Fascia is a broad term describing the connective tissue surrounding and supporting our bodies. Fascia comprises two main tissue types, collagen, and elastin, found in all mammals, including humans. Collagen makes up most of the body’s connective tissue but is primarily responsible for maintaining the structure of organs such as the skin and blood vessels. Elastin is responsible for keeping organs like blood vessels flexible. Fascia also plays an essential role in regulating body movement and maintaining body temperature.
In addition to its structural function, fascia regulates movement and maintains healthy muscle tone. It provides a framework for muscles to move around and supports joint movement, allowing for a better range of motion and flexibility.
Another excellent interview for you today. It the importance to address fascia in an exercise program.
Here is an interview with Dean Somerset.
Take it away, Dean.
What is Fascia?
Fascia is a continuous web of connective tissue that connects muscles to organs connects muscles. It is constructed of collagen, a structural protein found in bone and teeth. It’s a durable, fibrous substance similar to paper in density. This tissue encapsulates connective tissues, such as nerves, blood vessels, and muscles, to form an interconnected network. We are held together and supported by this connective tissue, which is also very flexible and enables us to expand and constrict. Because these layers are discontinuous, muscles may move more freely when they slide across.
Benefits of Working With Fascia
According to the citation above, fascia is a connective tissue that supports and surrounds muscles, nerves, blood vessels, and other soft tissues. Working with fascia can help your clients improve posture, improve athletic performance, prevent injuries, and feel a better quality of life. Because of the state of fascia, postural awareness and function are linked. When tight and restricted, the body will compensate by adopting compensatory postures to pay for the lack of support in that area. Working with your fascia will help you recognize when your clients are doing the same thing. If the client has adhesions and muscle tension in his hips and pelvic areas, he will have difficulty rotating properly with his legs when playing golf or tennis. A proper assessment and treatment of tissue tightness and adhesions are critical to avoiding these issues.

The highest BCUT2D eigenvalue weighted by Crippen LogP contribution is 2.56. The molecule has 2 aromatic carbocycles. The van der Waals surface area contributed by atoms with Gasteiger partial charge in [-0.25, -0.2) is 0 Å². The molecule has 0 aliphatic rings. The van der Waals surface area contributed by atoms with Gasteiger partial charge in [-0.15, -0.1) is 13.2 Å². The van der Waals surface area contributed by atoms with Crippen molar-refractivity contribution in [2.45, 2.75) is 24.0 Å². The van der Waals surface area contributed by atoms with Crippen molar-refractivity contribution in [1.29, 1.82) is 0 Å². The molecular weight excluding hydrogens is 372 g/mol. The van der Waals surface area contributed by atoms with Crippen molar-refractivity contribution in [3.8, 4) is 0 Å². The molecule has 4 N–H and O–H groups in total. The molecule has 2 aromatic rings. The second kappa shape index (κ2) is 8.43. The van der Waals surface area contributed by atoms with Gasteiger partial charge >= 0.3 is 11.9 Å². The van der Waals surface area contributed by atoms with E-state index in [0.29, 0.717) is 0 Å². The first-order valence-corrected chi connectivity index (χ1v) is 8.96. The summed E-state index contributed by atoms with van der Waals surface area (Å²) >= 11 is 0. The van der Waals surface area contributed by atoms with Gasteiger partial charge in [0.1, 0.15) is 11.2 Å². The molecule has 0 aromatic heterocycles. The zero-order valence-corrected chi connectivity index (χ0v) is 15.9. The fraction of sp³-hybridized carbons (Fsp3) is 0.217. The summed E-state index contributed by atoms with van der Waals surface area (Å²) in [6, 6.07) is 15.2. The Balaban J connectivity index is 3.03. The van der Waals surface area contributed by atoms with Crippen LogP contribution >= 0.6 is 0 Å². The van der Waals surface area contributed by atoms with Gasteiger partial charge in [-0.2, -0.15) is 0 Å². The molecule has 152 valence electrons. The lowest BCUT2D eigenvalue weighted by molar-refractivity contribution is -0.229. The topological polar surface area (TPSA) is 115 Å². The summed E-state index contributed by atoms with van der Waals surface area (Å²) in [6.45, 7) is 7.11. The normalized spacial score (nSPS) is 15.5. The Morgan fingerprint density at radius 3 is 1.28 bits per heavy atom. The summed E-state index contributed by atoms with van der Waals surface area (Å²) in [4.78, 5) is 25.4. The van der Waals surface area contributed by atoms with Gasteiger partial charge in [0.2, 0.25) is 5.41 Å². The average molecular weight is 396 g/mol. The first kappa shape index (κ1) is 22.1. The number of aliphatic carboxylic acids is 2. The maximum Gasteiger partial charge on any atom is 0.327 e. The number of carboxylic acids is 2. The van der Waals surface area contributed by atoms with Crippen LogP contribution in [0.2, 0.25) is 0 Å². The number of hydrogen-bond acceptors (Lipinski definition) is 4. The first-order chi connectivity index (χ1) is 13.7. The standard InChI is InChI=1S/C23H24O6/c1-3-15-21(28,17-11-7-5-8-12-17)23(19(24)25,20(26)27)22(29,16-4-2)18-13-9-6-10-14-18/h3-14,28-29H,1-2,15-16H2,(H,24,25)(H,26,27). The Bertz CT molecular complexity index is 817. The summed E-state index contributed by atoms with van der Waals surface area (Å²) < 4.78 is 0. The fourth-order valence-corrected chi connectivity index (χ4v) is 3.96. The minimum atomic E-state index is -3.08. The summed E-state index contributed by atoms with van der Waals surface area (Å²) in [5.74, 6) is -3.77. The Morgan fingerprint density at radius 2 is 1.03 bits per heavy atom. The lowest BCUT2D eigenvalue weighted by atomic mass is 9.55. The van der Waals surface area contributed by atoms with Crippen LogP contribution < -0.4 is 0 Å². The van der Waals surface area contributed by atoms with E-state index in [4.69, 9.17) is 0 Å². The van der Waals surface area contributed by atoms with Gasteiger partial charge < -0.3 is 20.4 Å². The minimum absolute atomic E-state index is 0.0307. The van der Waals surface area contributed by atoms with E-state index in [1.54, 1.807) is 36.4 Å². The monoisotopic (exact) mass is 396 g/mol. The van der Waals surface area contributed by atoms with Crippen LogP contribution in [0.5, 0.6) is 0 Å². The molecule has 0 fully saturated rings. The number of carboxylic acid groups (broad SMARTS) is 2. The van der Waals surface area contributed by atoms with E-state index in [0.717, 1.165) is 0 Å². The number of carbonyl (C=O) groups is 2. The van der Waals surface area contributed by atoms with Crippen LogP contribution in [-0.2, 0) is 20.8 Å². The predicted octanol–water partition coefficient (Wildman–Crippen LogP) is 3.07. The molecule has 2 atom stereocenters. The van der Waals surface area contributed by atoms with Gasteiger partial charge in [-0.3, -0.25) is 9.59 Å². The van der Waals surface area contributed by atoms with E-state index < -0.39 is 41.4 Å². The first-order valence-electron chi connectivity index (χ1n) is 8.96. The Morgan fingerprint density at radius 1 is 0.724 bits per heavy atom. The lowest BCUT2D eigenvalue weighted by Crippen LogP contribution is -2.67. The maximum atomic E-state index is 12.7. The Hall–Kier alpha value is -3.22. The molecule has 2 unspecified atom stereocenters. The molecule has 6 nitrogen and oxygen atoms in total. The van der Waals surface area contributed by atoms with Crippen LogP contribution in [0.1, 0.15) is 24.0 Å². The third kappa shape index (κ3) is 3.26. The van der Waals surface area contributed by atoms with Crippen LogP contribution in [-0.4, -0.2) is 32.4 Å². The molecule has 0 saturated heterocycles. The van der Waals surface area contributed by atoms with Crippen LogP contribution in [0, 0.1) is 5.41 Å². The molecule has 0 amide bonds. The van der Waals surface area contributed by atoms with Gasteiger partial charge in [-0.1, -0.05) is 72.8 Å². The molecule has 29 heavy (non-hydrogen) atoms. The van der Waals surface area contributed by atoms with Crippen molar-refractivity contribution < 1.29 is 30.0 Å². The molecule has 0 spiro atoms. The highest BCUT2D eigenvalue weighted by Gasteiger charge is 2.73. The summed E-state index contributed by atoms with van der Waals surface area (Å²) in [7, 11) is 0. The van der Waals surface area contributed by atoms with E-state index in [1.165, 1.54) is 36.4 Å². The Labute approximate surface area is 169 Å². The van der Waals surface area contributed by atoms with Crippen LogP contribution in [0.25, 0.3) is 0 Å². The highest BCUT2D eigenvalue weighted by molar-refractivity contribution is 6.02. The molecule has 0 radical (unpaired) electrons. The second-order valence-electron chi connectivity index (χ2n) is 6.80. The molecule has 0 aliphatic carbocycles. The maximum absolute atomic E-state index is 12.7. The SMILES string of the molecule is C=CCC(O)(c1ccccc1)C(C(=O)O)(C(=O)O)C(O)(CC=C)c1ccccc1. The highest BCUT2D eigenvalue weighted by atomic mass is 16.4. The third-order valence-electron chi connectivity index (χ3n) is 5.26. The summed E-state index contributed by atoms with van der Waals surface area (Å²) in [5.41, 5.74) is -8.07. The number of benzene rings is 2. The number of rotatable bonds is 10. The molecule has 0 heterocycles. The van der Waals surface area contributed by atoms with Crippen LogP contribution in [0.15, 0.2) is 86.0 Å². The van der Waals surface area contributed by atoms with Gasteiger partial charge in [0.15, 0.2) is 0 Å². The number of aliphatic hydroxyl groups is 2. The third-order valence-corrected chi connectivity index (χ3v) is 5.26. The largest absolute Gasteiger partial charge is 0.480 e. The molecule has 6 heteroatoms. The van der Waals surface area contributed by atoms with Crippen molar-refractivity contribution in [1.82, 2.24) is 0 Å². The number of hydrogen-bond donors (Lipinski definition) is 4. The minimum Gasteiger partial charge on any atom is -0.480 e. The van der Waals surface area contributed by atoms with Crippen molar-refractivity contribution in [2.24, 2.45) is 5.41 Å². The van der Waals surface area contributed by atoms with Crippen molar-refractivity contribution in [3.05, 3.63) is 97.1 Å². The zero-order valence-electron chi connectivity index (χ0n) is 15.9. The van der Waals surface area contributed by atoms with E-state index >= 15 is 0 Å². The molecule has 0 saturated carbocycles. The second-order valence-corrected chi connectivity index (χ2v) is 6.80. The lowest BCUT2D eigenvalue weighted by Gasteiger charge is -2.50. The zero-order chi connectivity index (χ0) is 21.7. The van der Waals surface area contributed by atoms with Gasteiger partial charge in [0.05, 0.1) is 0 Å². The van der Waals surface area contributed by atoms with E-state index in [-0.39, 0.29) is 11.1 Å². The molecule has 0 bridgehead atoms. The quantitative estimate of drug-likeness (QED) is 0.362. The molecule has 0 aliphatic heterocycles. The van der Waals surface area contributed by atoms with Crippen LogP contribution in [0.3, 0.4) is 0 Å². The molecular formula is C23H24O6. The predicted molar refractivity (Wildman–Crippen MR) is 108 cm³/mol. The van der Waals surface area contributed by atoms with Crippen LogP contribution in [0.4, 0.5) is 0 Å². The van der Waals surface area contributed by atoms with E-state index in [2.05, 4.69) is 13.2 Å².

Why so many people have fascia problems
Many individuals suffer from problems with their fascia, which can be too tight or too loose due to lifestyle factors. A person sitting for too long a time might get adhesions in their glutes and hips. Other factors that trigger fascia issues include poor posture, poor movement patterns, repetitive behavior, and injuries. Poor posture can cause the fascia to become shortened and restricted. It can become thick and tight due to repetitive activities such as lifting weights or typing on a computer. It can also become stale, tense, and sticky due to an injury. Manual therapy can alleviate these problems.
What you can do to help clients with fascial issues
If your clients have issues with their fascia, you can help them resolve them with soft tissue release (STR) techniques and targeted myofascial release (MFR) techniques. STR techniques include foam rolling, a massage roller or Barral’s table, self-myofascial release, and other similar techniques. MFR techniques are primarily manual therapies such as myofascial release (MFR), trigger point release (TPR), and others. Of course, if a client has a severe medical condition, you should refer him to a medical professional. But if the issue is purely soft tissue related, you can help your clients resolve their problems and lead healthier, happier lives.
Fascia, a connective tissue that connects muscles and organs, is composed of collagen, a protein found in bones and teeth. Because it is highly fibrous and densely packed, it consists of collagen. Because it gives structure and support to our movements, It is an essential part of our bodies. By working with fascia, you can help your clients improve their posture and athletic performance, prevent injuries and improve their quality of life. Soft tissue release techniques can also help your clients with adhesions and tightness.
Rick Kaselj, MS
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